If you’re interested in gaining more than just added floor space from your upcoming home renovation, there’s a time-tested resource you need to absorb before anyone wearing a toolbelt arrives on the scene. It’s a book called A Pattern Language (Oxford University Press, 1977), a now-classic reference text that’s been in print and actively followed in the architectural field for decades. Most homeowners pursue major renovations as often to boost the character and quality of their living space as to gain square footage. But there’s a problem that often arises in this area, a gap between expectation and outcome.

The skills involved in making a home bigger don’t necessarily translate to making a home aesthetically better or more emotionally uplifting. For that you need a different set of eyes, a way of seeing that recognizes the value of things that can’t be measured empirical©ly, yet still exert a powerful influence. Exactly what are the design elements that make a house into something that enriches the social lives of people who dwell there? What are the specific construction techniques that create a joyful, uplifting home place? And how can these qualities be incorporated into a renovation or building project in a practical way? As it turns out, there are absolute principles involved, and though the implementation is always site-specific, the fundamentals of great spaces can be recognized, learned and applied predictably.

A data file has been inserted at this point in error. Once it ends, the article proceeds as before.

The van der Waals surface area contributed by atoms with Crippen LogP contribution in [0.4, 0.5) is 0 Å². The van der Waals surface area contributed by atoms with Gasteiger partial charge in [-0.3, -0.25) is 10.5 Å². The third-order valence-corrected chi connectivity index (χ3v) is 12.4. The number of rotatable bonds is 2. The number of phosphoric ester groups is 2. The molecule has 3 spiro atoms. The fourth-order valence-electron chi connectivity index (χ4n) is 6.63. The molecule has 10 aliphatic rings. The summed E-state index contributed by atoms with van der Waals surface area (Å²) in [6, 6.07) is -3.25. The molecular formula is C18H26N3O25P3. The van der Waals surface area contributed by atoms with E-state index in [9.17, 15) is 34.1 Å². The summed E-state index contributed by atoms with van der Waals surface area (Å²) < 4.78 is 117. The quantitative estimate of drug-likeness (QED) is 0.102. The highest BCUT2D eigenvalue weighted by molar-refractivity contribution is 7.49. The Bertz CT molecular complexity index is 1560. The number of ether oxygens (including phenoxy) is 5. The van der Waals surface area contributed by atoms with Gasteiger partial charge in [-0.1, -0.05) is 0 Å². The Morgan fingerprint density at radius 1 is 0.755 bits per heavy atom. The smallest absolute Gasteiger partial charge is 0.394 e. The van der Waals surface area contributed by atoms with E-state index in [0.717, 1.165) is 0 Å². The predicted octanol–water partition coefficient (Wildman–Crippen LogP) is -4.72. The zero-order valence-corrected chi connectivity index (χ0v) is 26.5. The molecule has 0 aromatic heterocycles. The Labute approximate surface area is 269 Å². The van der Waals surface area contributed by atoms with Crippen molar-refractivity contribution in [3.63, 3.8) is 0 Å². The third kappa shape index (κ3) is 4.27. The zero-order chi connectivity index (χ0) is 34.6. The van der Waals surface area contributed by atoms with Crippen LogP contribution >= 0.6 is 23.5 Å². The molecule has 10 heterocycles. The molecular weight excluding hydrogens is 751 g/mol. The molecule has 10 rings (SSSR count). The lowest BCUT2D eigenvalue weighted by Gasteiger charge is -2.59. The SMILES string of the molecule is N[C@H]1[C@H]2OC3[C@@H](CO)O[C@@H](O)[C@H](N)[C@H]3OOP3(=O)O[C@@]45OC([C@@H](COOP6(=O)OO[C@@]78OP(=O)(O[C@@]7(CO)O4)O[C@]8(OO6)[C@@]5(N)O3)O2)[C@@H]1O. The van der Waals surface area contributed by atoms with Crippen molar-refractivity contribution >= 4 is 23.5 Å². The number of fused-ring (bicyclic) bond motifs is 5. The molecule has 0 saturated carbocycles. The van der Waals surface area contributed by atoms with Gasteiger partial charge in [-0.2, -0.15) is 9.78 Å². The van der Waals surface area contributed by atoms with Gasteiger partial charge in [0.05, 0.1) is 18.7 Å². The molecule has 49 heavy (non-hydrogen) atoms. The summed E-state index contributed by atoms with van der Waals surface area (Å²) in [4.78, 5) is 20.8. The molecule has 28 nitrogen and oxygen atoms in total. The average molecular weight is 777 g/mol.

I began to suspect this truth after recognizing similarities in joyful spaces and by analyzing my feelings of discontent while surrounded by unpleasant ones. And this analysis primed my curiosity just in time for my introduction to A Pattern Language more than 30 years ago. It’s the work of six people who’ve scoured the globe searching for specific details that make region∂s, towns, neighbourhoods and buildings work well, both practically and socially. And in this regard, their findings go far beyond the scope of home renovations or even new construction. But of the 253 specific features identified, almost 150 apply in some way to the shape of homes and their surrounding grounds. And this is where I get excited. These features, called patterns by the authors, include six that stand out as pivotal in my own experience.

Pattern#107 – Wings of Light: It’s no surprise that lots of natural light is essential to a pleasing home space. Trouble is, most of us don’t remember that fact until it’s too late. That’s why you need to keep light in mind when making decisions about floor plans and room layout. One of the drawbacks of artificial light is that its near-constant use tends to be assumed during the design process. Don’t fall into that trap. By arranging the outline of buildings so they include wings (instead Œof chunky, square-shaped floor plans), you take the first step towards maximizing the influence of natural light in your life. You need sunny walls to have sunny indoor spaces.